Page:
Absa - July 2011 Residential Building Stats
Absa - South Africa
Short-term momentum in residential building activity appears to be waning
How margins get squeezed
Cape Business News - South Africa
THE profit margins of both developers and contractors have been squeezed in order to bring new developments to the market during the economic downturn, says Colin Green, a director of Cape Town’s Rabie Property Group.
Green says residential developments have been particularly hard hit following the downturn in the property market that most industry players started experiencing towards the second half of 2007. “The gap between the price of existing and new stock remains high while the introduction of the National Credit Act, together with the tightening of the banks’ lending criteria, have made it difficult for many would-be buyers to access finance.”
Green says that while the price of materials has come down since the end of the boom, labour prices have continued to escalate. “There is currently very little building work taking place which has resulted in margins coming under pressure. Some contractors are happy to secure work at cost just to pay their overheads and hope to work smartly in order to make a small profit at the end of the contract.
Current building prices are similar to the tendered rates of several years ago.” Green says many purchasers of new properties are unaware of the various components that make up the selling price of a unit.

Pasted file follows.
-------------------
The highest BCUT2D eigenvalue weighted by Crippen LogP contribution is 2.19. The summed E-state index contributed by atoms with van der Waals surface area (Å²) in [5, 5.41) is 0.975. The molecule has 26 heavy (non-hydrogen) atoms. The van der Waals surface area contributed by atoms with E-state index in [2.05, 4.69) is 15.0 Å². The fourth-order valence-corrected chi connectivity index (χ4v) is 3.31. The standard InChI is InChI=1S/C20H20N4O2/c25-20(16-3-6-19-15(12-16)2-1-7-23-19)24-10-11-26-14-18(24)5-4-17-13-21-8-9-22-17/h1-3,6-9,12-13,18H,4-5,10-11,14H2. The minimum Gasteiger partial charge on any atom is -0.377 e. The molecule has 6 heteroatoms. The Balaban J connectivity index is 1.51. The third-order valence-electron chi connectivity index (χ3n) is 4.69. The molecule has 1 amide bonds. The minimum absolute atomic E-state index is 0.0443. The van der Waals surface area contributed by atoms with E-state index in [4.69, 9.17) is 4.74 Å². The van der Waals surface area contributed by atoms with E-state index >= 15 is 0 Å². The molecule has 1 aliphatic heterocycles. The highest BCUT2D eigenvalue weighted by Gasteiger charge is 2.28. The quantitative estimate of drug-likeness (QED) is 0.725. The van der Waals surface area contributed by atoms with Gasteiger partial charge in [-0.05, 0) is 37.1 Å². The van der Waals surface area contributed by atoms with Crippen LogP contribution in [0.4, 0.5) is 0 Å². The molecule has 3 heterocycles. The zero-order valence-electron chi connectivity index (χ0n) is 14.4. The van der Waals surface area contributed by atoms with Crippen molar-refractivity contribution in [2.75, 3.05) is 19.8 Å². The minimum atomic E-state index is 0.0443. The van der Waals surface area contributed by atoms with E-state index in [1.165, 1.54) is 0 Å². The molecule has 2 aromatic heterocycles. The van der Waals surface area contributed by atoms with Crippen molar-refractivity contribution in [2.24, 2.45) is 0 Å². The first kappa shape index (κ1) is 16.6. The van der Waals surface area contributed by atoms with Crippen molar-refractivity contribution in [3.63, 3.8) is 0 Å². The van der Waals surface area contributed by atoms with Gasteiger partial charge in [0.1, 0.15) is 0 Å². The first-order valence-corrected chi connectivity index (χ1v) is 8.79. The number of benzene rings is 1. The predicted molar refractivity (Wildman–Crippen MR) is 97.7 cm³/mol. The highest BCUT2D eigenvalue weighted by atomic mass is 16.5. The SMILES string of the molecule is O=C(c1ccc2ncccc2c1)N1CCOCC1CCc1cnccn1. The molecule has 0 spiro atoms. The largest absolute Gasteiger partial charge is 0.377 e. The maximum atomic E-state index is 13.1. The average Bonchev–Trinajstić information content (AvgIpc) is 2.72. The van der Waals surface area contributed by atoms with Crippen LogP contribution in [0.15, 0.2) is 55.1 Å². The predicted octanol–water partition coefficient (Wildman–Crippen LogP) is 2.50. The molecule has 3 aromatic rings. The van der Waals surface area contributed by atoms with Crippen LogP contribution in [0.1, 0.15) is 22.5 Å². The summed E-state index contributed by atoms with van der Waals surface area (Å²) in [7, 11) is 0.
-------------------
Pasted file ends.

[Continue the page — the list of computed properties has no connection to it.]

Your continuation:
Cape Business News
Absa - August 2011 Mortgage Advances
Absa - South Africa
Noticeable slowdown in growth in mortgage advances and total household credit Based on data released by the South African Reserve Bank, growth in credit extended to the domestic household sector came to 5,2% year-on-year (y/y) in August 2011 (6,6% y/y in July). On a month-on-month basis the amount of household credit was down by R361 million, or a marginal 0,03%, to R1 137,8 billion in August.
Where to for the commercial property Industry
Moneyweb - South Africa
....Asks Rodney Luntz.
With the Rand having depreciated, growth in the SA economy predicted to be sharply down and the global economy in turmoil - “Where to now for the commercial property industry?”.
From an industrial perspective everyone in the market was clamouring for a weaker rand and given recent circumstances, commercial property experts are now pondering whether this will be the life line for the industrial property market?
Although a weaker rand will make South Africa’s manufacturers much more competitive, the truth is that the global crisis has dented demand and no matter how weak the rand is or becomes, if demand is down then the industrial sector as a whole will decline. Until the global economy and our own economy begin to recover, the industrial sector is going to remain depressed.
Furthermore according to economists our own growth forecasts have been reduced to 3.2% from 3.7% previously and to 3.6% from 3.9% next year. This growth rate will have very little effect on our employment numbers which again must have a knock on effect on the property market.